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What teens need is a safe space to do it, armed with proper education, not judgement and the constant prohibition that denies their ability to think for themselves or completely dismisses their right to pleasure in their consensual romantic relationships with a peer. 

We expect teens to close their eyes and pray. Meanwhile, everything around them is telling them to have sex. From TV programs with girls in clothes that do not leave much to the imagination gyrating their hips, to the erotica and pornography that is everywhere, and to the sexual innuendo that we casually inject in our everyday conversations.

 How do we expect teens to safely navigate this space?

Teens don’t need our condemnation or our judgement. They need our support.

I say this because I still remember what it was like to be a teenager. It was confusing. (Even as an adult, it can still get confusing.) I thought I knew everything, but I didn’t. I was angsty but didn’t know any other way to be. I felt the need to be validated, seen, and loved by people other than my parents – who were supposed to love me anyway – but was always dismissed as being rebellious and not knowing any better.

We are failing our young people miserably.

We cannot wait for the government to make its laws more inclusive to teens. We cannot wait for DepEd to implement a sex education curriculum and to think of ways for this essential information to reach teens who are not in school and are most vulnerable. We cannot wait for our social norms to change.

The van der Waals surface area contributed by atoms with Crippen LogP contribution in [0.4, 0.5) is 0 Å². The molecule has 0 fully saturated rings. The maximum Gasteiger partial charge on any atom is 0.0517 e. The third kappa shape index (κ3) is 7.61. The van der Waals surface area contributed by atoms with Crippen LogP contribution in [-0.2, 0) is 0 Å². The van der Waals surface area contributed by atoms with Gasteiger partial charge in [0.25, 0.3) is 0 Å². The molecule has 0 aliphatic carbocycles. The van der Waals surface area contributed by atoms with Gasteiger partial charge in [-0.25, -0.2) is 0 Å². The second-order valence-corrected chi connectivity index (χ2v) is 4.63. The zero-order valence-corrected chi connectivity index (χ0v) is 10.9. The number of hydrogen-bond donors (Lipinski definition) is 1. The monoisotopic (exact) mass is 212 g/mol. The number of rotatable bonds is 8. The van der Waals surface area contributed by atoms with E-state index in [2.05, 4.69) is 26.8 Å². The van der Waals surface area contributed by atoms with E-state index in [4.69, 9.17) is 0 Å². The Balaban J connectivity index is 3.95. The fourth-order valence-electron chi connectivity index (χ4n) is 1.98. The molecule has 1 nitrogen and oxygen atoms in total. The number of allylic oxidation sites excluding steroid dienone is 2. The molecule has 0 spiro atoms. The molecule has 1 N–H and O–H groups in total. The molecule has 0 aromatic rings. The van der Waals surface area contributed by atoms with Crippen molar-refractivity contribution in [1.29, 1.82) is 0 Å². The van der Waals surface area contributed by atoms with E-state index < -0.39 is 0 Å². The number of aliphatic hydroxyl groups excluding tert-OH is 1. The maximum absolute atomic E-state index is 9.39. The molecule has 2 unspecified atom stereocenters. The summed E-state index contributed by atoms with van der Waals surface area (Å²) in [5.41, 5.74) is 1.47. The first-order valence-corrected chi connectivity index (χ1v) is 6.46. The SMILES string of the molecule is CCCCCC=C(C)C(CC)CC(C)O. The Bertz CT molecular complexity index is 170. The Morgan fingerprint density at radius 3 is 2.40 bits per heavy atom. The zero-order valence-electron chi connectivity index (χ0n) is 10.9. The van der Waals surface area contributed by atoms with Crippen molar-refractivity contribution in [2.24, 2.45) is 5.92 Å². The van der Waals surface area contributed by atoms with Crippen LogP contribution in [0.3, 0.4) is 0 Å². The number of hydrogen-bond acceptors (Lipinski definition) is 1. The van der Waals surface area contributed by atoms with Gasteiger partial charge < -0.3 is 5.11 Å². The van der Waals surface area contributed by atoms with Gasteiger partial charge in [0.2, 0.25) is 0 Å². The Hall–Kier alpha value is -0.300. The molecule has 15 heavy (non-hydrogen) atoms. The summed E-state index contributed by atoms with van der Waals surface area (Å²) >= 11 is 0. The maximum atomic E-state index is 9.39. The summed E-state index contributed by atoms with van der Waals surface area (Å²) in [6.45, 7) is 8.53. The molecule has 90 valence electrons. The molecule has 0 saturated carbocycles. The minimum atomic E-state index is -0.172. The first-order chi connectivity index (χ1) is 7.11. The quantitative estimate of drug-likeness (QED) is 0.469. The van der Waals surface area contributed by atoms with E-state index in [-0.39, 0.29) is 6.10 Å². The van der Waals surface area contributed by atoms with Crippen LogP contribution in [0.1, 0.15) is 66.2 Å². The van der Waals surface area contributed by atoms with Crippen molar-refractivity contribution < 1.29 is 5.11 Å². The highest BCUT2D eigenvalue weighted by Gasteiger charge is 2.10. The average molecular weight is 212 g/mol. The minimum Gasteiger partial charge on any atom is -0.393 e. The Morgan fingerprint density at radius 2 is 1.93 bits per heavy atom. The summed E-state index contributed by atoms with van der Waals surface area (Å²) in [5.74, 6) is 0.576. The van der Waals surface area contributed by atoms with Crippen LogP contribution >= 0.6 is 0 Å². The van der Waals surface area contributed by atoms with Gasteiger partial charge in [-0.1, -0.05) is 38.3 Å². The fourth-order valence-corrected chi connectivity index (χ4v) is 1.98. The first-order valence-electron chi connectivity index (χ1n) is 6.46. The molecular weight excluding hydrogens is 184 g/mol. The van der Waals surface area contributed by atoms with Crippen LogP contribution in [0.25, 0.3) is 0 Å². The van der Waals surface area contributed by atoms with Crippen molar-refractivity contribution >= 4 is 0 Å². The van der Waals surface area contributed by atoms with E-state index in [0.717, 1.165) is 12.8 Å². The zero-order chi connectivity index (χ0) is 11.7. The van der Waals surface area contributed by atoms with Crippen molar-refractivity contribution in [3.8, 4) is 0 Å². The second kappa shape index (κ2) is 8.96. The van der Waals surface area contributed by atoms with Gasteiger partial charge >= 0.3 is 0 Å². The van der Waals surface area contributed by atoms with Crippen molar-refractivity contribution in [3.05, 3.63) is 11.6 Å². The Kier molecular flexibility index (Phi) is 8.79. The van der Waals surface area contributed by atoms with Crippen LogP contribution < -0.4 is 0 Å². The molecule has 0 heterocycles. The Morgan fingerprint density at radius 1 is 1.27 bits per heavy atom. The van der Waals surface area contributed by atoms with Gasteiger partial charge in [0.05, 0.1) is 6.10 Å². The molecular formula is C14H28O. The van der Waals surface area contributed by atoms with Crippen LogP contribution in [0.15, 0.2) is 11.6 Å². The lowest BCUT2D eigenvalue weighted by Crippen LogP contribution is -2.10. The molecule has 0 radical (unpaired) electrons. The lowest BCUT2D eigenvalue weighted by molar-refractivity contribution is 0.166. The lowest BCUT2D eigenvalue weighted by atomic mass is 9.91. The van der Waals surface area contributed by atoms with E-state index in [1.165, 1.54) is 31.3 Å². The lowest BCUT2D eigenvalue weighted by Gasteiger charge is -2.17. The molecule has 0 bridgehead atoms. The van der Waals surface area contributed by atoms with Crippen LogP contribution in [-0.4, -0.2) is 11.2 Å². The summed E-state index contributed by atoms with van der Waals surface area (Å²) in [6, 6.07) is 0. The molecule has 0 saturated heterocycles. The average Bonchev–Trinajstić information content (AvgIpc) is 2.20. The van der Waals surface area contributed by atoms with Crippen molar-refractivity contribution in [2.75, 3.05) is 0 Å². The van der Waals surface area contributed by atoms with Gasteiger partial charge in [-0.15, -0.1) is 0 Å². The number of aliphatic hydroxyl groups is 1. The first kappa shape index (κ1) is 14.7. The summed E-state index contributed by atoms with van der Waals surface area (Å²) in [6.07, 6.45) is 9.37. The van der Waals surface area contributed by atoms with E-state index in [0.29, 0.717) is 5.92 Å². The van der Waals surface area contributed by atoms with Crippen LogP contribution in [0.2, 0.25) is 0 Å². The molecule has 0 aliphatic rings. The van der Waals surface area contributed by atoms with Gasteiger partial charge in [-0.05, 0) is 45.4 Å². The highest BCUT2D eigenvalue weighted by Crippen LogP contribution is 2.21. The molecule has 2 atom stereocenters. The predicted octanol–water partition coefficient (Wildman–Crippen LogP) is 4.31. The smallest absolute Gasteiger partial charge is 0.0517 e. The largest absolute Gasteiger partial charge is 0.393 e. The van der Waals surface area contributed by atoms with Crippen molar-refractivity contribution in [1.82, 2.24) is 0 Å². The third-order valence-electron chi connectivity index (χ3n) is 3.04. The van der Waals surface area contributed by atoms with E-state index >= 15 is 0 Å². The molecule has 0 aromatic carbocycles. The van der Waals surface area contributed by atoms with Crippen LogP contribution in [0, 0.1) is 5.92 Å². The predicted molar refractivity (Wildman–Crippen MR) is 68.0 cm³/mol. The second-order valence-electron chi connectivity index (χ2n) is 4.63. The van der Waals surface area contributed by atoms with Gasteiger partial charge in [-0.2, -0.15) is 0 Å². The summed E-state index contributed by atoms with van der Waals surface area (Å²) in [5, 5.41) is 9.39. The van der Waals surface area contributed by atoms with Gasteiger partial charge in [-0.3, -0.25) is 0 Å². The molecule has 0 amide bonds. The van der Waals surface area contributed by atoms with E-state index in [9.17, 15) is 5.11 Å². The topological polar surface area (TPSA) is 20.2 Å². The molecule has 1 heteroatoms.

Our young people need us now.

At a webinar about teen pregnancy prevention on November 6, sponsored by the Likhaan Center for Women’s Health, there were a number of comments that went along the lines of, “This is information that we wished I knew when I was younger.” One viewer was watching the webinar with their kid, which made many of us happy because it signaled more open, honest conversations about sex between parents and their children.

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All of us have a young person we know and care for. For them, we can be the adult we wish we had when we were growing up. Let’s champion our young people and support their dreams. Let’s acknowledge that safely exploring their sexuality is a part of growing up and defining their identity and their success later on in life.

Young people need to feel empowered with information so they can own their bodies and their future. –

Ana P. Santos writes about gender and sexuality and its intersections with labor migration. You can find her other work on Facebook at Sex and Sensibilities and on Medium. She is currently pursuing a postgraduate degree in Gender (Sexuality) at the London School of Economics and Political Science.

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Ana P. Santos

Ana P. Santos is an investigative journalist who specializes in reporting on the intersections of gender, sexuality, and migrant worker rights.